Role of Orexin-A in Hypertension and Obesity

  • Roberta Imperatore
  • Letizia Palomba
  • Luigia Cristino
Hypertension and Metabolic Syndrome (J Sperati, Section Editor)
Part of the following topical collections:
  1. Topical Collection on Hypertension and Metabolic Syndrome


Purpose of Review

Hypertension is one of the most challenging health problems inducing cerebrovascular disease and high percentage of death when associated with diabetes, dyslipidemias, and obesity. Orexin/hypocretin is a peptide expressed by a small number of neurons of the dorsolateral hypothalamus, a brain feeding and autonomic “fight-or-flight” regulatory center. According to this function, orexin has been demonstrated to evoke cardiovascular responses, heart rate, hypertension, hyperarousal, hyperphagia, and obesity. The focus of this review is to provide an overview about the mechanism through which orexin regulates food intake and cardiovascular responses and its role in the pathogenesis of obesity and hypertension which could be of great interest to establish possible new therapies.

Recent Findings

In normal rats and mice, central administration of orexin increases food intake, blood pressure, and sympathetic nerve activity and these effects are blocked by selective orexin receptor antagonist SB-334867 or almorexant. Moreover, upregulation of orexin signaling, in combination with elevation of epinephrine and norepinephrine circulating levels, occurs in rats exposed to chronic stress, in models of spontaneous hypertension (SHR and BPH/2J Schlager mice) and in obese mice (ob/ob or mice fed with high fat diet). Therefore, hyperactivity of orexinergic neurons could be a factor in the development of obesity and essential hypertension.


Because of their widespread projections to the brain regions involved in appetite and cardiovascular responses, as far down as sympathetic preganglionic neurons in the spinal cord, orexin evokes sympathetically mediated cardiovascular responses. Lasting upregulation of orexin signaling can lead to hyperphagia, obesity, and hypertensive state. Dual orexin receptor antagonists (DORAs) and selective orexin receptor antagonists (SORAs) have antihypertensive effects that could be of clinical use for regulation of food intake and hypertension, supporting the role of orexinergic neurons as critical checkpoint in the neurogenic control of metabolic and cardiovascular functions.


Orexin Obesity Hypertension Catecholamine Epinephrine Norepinephrine 





Angiotensin-converting enzyme


Adreno corticotropic hormone


Nucleus ambiguous


Angiotensin II


Arcuate nucleus


Angiotensin type 1 receptor




High blood pressure mouse


Normotensive blood pressure mouse


Corticotropin-releasing factor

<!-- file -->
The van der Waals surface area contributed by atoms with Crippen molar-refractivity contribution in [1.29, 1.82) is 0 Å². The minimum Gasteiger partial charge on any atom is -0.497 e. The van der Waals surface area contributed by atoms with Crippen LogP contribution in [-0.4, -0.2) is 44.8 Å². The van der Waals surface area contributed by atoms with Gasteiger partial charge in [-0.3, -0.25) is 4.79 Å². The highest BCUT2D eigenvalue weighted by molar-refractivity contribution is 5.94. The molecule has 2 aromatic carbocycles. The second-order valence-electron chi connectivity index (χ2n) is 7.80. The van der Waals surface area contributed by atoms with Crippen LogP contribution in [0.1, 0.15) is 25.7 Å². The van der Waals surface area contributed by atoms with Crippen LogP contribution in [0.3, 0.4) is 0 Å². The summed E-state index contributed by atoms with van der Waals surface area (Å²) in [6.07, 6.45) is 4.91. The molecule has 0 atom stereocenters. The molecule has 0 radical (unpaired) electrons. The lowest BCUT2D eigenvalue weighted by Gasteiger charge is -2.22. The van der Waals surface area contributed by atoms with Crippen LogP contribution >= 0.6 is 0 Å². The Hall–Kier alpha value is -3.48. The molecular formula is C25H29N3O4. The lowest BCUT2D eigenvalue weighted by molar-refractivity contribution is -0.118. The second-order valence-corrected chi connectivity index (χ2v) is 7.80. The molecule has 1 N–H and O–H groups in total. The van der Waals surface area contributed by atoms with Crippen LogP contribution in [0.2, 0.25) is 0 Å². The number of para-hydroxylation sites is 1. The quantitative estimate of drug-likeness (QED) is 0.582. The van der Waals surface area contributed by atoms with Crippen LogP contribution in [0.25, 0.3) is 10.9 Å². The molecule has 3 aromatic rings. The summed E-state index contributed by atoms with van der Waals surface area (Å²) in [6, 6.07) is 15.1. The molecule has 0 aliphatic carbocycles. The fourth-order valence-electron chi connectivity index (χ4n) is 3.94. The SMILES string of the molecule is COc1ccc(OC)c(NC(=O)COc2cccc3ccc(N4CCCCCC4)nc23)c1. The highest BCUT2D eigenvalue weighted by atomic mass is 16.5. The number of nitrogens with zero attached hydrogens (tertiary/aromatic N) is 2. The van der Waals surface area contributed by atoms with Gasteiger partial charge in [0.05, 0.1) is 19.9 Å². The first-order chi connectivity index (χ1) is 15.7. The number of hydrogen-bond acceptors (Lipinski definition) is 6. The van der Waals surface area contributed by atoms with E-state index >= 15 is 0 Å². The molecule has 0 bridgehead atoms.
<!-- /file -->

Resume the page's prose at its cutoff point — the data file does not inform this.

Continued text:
Adrenocorticotropin-releasing hormone


Dorsomedial nucleus




Green fluorescent protein


Hypocretin 1


Hypocretin 2


High-fat diet


Hypothalamic-pituitary-adrenal axis


Heart rate




Intermediolateral column






Locus coeruleus


Lateral hypothalamic area


Lean Zucker rats


Mean arterial pressure


Melanocyte Stimulating Hormone






Nucleus tractus solitaries


Orexin-1 receptor


Orexin-2 receptor


Ox1R and Ox2R






OX-A and OX-B


Obese Zucker rats


Periaqueductal gray




Paraventricular nucleus


Renin-angiotensin system


Response sympathetic nervous autonomous


Rostral ventrolateral medulla


Rostral ventromedial medulla




Supra-chiasmatic nucleus


Standard-fat diet


Spontaneously hypertensive rat


Stress-induced hypertensive rats


Sympathetic nerve activity


Sympathetic preganglionic neurons


Paraventricular nucleus


Zona fasciculate


Zona reticularis


Wistar Kyoto rats


Compliance with Ethical Standards

Conflict of Interest

Drs. Imperatore, Palomba and Cristino declare no conflicts of interest relevant to this manuscript.

Human and Animal Rights and Informed Consent

This article does not contain any studies with human or animal subjects performed by any of the authors.


Papers of particular interest, published recently, have been highlighted as: • Of importance •• Of major importance

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Copyright information

© Springer Science+Business Media New York 2017

Authors and Affiliations

  • Roberta Imperatore
    • 1
    • 2
  • Letizia Palomba
    • 3
  • Luigia Cristino
    • 1
  1. 1.Endocannabinoid Research Group, Institute of Biomolecular ChemistryCNRPozzuoliItaly
  2. 2.Department of Science and TechnologyUniversity of SannioBeneventoItaly
  3. 3.Department of Biomolecular ScienceUniversity of Urbino “Carlo Bo”UrbinoItaly

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